IIT KGP Develops Technique to Generate Electricity from Drying Clothes
The researchers have also demonstrated up-scaling of this entire process by using a large number of clothes being dried in tandem by washermen in a remote village.
Now you can generate electricity from drying clothes and that too in natural ambiance if researchers at Indian Institute of Technology Kharagpur (IIT-KGP) are to be believed. That’s not all. The electricity generation may be up-scaled massively by systematically drying a set of regular wearable garments under the sunlight. And this eventually culminates into a utilitarian paradigm of low-cost power harvesting in extreme rural settings, IIT KGP researchers said.
The whole process or mechanism is actually very simple yet unique. The wall of any channel has some charges inbuilt. Now if some saline water type water-based solution is passed through that wall, it creates voltage through capillary action. In this case, the regular cellulose-based wearable textile acts as a wall to develop voltage. That voltage is stored.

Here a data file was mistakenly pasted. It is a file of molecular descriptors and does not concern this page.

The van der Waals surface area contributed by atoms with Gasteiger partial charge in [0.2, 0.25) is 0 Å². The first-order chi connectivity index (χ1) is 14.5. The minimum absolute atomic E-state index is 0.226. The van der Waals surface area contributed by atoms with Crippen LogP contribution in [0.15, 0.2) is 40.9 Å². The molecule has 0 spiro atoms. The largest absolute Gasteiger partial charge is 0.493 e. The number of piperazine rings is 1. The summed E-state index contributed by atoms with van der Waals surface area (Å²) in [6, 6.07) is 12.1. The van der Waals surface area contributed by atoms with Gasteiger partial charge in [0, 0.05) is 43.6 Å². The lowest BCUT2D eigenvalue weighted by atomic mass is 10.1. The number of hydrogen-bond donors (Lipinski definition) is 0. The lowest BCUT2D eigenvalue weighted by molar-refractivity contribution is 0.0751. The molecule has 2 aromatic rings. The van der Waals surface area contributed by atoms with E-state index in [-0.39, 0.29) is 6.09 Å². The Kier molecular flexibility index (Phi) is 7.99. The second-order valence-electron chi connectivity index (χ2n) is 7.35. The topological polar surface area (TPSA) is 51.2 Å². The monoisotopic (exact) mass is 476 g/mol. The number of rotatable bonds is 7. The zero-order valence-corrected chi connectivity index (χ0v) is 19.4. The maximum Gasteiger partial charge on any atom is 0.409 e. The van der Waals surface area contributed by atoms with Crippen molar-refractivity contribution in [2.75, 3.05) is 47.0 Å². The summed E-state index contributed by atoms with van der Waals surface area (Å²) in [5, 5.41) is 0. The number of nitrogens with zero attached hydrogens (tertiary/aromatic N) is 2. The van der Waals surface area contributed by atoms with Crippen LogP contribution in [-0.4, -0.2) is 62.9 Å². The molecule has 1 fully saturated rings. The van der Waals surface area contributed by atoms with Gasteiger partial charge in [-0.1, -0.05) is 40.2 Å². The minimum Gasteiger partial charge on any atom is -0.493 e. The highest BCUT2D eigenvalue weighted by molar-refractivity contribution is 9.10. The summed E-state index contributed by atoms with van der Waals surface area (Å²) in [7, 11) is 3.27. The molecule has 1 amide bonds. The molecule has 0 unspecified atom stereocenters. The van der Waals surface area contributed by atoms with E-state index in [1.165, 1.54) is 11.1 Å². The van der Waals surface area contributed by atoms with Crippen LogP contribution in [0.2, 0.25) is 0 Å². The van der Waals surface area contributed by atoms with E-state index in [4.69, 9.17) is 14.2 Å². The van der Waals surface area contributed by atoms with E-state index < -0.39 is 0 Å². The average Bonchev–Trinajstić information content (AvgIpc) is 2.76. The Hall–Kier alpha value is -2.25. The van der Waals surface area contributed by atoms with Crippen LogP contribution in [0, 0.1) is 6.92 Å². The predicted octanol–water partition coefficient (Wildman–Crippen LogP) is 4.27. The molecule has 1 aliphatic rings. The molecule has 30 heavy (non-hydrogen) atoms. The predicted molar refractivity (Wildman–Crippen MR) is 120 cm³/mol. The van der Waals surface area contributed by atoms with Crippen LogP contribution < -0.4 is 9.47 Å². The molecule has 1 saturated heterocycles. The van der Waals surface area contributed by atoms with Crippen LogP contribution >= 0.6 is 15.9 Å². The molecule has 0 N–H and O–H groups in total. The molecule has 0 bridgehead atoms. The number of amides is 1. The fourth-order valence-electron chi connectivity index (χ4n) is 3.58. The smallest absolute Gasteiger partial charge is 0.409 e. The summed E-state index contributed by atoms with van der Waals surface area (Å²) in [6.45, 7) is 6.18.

By utilizing tiny channels, so called nanochannels, in the cellulose-based fabric network traditionally woven, electrical power generation has been made possible by achieving guided movement of saline water amidst continuous evaporation, very much analogous to water transport across the parts of a living plant.
Prof Suman Chakraborty from the Mechanical Engineering Department, who is also a lead researcher of the group, said that the regular cellulose-based wearable textile, in this case, acts as a medium for the motion of salt ions through the interlace fibrous nano-scale network by capillary action, inducing an electric potential in the process. Their device design inherently exploits a large transpiration surface for achieving a sustainable motion of salt ions, through natural evaporation phenomenon.
The researchers have also demonstrated up-scaling of this entire process by using a large number of (around 50 in number, with a surface area of 3000 square meters) clothes being dried in tandem by washermen in a remote village. Connected to a commercial super-capacitor, in the process, the researchers were able to reliably charge up to around 10 Volt in almost 24 hours. This stored energy is enough to glow a white LED for more than 1 hour, they said.
Prof Chakraborty said that as compared to existing methods of energy harvesting from complex resources, the electricity generation occurs in the natural ambiance. Besides, in contrast to artificially engineered power generation devices needing external pumping resources, in this case, the intrinsic surface energy of the fabric is used to drive the current. In a hot and dry environment, the natural evaporation gets spontaneously enhanced, so that the flow-induced electrical potential can be maximized. The device, thus, may turn out to be extremely effective in geographically warm and dry regions of the earth.